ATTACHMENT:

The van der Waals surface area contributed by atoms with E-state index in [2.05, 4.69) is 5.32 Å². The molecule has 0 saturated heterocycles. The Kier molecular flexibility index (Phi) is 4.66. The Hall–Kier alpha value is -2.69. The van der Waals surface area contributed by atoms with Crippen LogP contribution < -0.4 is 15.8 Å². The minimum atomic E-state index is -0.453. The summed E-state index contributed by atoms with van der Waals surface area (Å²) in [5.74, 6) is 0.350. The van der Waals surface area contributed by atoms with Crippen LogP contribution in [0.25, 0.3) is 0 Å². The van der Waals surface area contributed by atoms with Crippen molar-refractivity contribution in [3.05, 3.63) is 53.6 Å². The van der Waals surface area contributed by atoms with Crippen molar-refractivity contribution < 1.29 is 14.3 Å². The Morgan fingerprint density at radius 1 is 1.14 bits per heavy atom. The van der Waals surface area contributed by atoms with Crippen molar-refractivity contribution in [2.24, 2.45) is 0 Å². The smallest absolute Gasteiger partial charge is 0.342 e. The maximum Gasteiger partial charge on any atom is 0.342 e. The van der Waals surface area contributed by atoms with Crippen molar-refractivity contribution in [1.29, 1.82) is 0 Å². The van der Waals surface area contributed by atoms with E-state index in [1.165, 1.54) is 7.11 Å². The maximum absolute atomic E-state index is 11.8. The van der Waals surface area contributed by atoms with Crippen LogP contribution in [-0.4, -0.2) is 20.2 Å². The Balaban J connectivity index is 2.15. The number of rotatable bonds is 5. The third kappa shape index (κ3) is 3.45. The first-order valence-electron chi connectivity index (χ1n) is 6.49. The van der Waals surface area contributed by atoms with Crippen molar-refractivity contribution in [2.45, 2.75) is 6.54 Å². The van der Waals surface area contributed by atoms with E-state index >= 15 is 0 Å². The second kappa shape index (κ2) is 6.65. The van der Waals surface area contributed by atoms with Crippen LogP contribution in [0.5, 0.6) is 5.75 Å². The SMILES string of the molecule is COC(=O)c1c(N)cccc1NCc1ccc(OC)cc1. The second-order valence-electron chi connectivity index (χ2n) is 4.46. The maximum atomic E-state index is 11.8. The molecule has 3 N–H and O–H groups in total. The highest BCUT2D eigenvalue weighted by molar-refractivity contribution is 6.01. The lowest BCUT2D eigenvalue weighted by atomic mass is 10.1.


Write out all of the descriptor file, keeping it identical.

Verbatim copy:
The van der Waals surface area contributed by atoms with E-state index in [2.05, 4.69) is 5.32 Å². The molecule has 0 saturated heterocycles. The Kier molecular flexibility index (Phi) is 4.66. The Hall–Kier alpha value is -2.69. The van der Waals surface area contributed by atoms with Crippen LogP contribution < -0.4 is 15.8 Å². The minimum atomic E-state index is -0.453. The summed E-state index contributed by atoms with van der Waals surface area (Å²) in [5.74, 6) is 0.350. The van der Waals surface area contributed by atoms with Crippen LogP contribution in [0.25, 0.3) is 0 Å². The van der Waals surface area contributed by atoms with Crippen molar-refractivity contribution in [3.05, 3.63) is 53.6 Å². The van der Waals surface area contributed by atoms with Crippen molar-refractivity contribution < 1.29 is 14.3 Å². The Morgan fingerprint density at radius 1 is 1.14 bits per heavy atom. The van der Waals surface area contributed by atoms with Crippen molar-refractivity contribution in [2.24, 2.45) is 0 Å². The smallest absolute Gasteiger partial charge is 0.342 e. The maximum Gasteiger partial charge on any atom is 0.342 e. The van der Waals surface area contributed by atoms with Crippen molar-refractivity contribution in [1.29, 1.82) is 0 Å². The van der Waals surface area contributed by atoms with E-state index in [1.165, 1.54) is 7.11 Å². The maximum absolute atomic E-state index is 11.8. The van der Waals surface area contributed by atoms with Crippen LogP contribution in [-0.4, -0.2) is 20.2 Å². The Balaban J connectivity index is 2.15. The number of rotatable bonds is 5. The third kappa shape index (κ3) is 3.45. The first-order valence-electron chi connectivity index (χ1n) is 6.49. The van der Waals surface area contributed by atoms with Crippen molar-refractivity contribution in [2.45, 2.75) is 6.54 Å². The van der Waals surface area contributed by atoms with E-state index >= 15 is 0 Å². The second kappa shape index (κ2) is 6.65. The van der Waals surface area contributed by atoms with Crippen LogP contribution in [0.5, 0.6) is 5.75 Å². The SMILES string of the molecule is COC(=O)c1c(N)cccc1NCc1ccc(OC)cc1. The second-order valence-electron chi connectivity index (χ2n) is 4.46. The maximum atomic E-state index is 11.8. The molecule has 3 N–H and O–H groups in total. The highest BCUT2D eigenvalue weighted by molar-refractivity contribution is 6.01. The lowest BCUT2D eigenvalue weighted by atomic mass is 10.1.